Aug 11, 2013


Posted by in category: media & arts

Paradise comes from the Greek paradeisos, “surrounded by walls”. In Madonna Laboris Mary labors in seclusion at the borders of Paradise, providing her scarf for souls to ascend behind its walls. “All day long I watch the gates of Paradise; I do not let anyone in, yet in the morning there are newcomers in Paradise,” Saint Peter complains to the Lord. The Lord and Peter make night rounds and see Mary with her scarf and the Lord bids Peter to “let (Mary) be”.

Attribution: Bonhams Nikolai Konstantinovich Roerich (Russian, 1874-1947)  Madonna Laboris signed with monogram and dated '1931' (lower left)  tempera on canvas 84 x 124cm (33 1/16 x 48 13/16in)

Attribution: Bonhams
Nikolai Konstantinovich Roerich (Russian, 1874–1947)
Madonna Laboris
signed with monogram and dated ‘1931’ (lower left)
tempera on canvas
84 x 124cm (33 1/16 x 48 13/16in)

That paradise means surrounded by walls rather than walls being something that surround paradise is particular. Paradise as adjective instead of paradise as noun. You can go to a place that is paradise, but you cannot go to paradise.

Many things in today’s world are surrounded by walls and we would not call them paradise. But if we were good students of etymology we would.

What does it mean to be paradise? Each time we enclose space, are we making paradise? The Earth then is paradise contained in a permeable wall of satellites …

The walls of paradise in Madonna Laboris are permeable too, perhaps in only one direction, although according to Christian mythology we know at least two who got out. Well, three, the third making his own paradise elsewhere (seen at the bottom of Madonna Laboris).

The epidermis, enclosing the body — paradise. Each cell with its membrane, paradise. Time with its calendar, also paradise.

Indeed there is a permeable quality to the walls of paradise, certainly paradise contains, but its boundaries also allow a passage through.

It becomes hard not to find that everything everywhere is somehow enclosed and by virtue of its enclosure would therefore be paradise. Is this perhaps how an adjective became a noun? Paradise describes everything and in describing everything it must then be everywhere, and so, logically follows the notion of place.

For what purpose did humans develop language? We say for communication but to communicate about what? In the beginning it must have been to direct the self toward a form of knowing that was not exactly knowledge, but an intention to generate specific referents for what was known.

Remembering, not romantically, that in the past, approaches to language, space and context were in the main more nuanced and reflective of a cosmic appreciation of reality — certainly that is not too far fetched a generalization. Seeing the enclosures and enfolding in space and maybe time, did some philosopher or scientist or religious man (perhaps embodied all in one man) observe his world and the boundaries within it natural and otherwise that gave space contour and distinction and did he then name space by its boundaries since those boundaries defined and helped to give meaning to space itself? The boundaries acting as a form of knowing.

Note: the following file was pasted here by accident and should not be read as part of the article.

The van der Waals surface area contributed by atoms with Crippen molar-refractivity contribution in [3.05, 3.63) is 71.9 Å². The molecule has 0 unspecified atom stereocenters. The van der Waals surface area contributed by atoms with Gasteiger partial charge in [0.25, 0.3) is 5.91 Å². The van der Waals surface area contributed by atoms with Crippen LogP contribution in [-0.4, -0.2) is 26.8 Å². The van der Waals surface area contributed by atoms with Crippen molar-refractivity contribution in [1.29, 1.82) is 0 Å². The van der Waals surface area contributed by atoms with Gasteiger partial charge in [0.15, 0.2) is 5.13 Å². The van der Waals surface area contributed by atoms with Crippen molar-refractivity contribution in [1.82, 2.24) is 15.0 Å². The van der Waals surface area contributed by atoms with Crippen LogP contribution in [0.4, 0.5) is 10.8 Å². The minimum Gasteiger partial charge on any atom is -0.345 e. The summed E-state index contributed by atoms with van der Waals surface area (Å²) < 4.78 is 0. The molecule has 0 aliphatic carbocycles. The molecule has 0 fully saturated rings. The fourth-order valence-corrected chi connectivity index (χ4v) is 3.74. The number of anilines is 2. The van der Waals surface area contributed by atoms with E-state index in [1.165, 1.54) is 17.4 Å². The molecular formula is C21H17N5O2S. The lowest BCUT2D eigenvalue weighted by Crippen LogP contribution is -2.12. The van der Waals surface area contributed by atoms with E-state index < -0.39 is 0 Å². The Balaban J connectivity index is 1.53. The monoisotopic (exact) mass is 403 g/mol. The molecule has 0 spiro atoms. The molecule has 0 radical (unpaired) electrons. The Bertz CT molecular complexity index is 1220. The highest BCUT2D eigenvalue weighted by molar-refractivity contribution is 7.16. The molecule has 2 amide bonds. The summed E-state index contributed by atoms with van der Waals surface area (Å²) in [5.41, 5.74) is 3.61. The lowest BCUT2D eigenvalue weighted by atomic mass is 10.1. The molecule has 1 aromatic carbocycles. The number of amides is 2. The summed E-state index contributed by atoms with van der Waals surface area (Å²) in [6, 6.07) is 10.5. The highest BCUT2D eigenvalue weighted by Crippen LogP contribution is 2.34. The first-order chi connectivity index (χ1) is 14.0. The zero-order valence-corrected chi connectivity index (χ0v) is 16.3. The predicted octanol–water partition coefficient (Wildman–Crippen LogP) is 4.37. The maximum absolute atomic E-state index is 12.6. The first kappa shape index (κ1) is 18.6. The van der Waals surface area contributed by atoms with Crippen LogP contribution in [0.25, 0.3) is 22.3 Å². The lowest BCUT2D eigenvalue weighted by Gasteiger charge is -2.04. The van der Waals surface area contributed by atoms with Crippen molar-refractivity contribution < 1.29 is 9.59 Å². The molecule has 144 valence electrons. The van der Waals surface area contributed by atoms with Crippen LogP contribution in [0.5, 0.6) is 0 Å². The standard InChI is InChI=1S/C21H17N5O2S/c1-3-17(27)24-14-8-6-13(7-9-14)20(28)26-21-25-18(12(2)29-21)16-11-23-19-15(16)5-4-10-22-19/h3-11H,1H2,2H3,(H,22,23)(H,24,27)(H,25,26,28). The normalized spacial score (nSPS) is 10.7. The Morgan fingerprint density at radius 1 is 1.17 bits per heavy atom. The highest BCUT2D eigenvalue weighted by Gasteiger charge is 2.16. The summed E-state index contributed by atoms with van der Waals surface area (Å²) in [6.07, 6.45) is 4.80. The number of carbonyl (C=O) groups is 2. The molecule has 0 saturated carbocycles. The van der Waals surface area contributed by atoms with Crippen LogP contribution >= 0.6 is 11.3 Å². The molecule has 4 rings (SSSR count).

Is paradise the original meme for all space/time and is that why today we conflate adjective and noun — paradise as definer of place and also place itself.

When Peter says he guards the boundaries of paradise and yet nonetheless there is passage across them could it be because the boundaries are only the markers of space. Maybe that is what the Lord hints at when he tells Peter to let things be.

Linked to paradise is salvation. Borrowing from Christian mythos again, we know in the apocryphal literature Jesus said (paraphrase) there is no sin, only those who commit acts we call sinful. Like paradise, a boundary potentially pointing to expansive space, salvation referents a condition of already being saved. As walls define the details of the space-time paradise, salvation notes the barriers to what is already a sacred state.

Here on Earth surrounded in space by space technology, the medium is the message and the message is the medium (Marshall McLuhan and Yoko Ono). To extend the analogy of media into all information: the materials and spaces through which we exist inform the condition of that existence while simultaneously that which exists and is conveyed becomes the vehicle of transmission itself.

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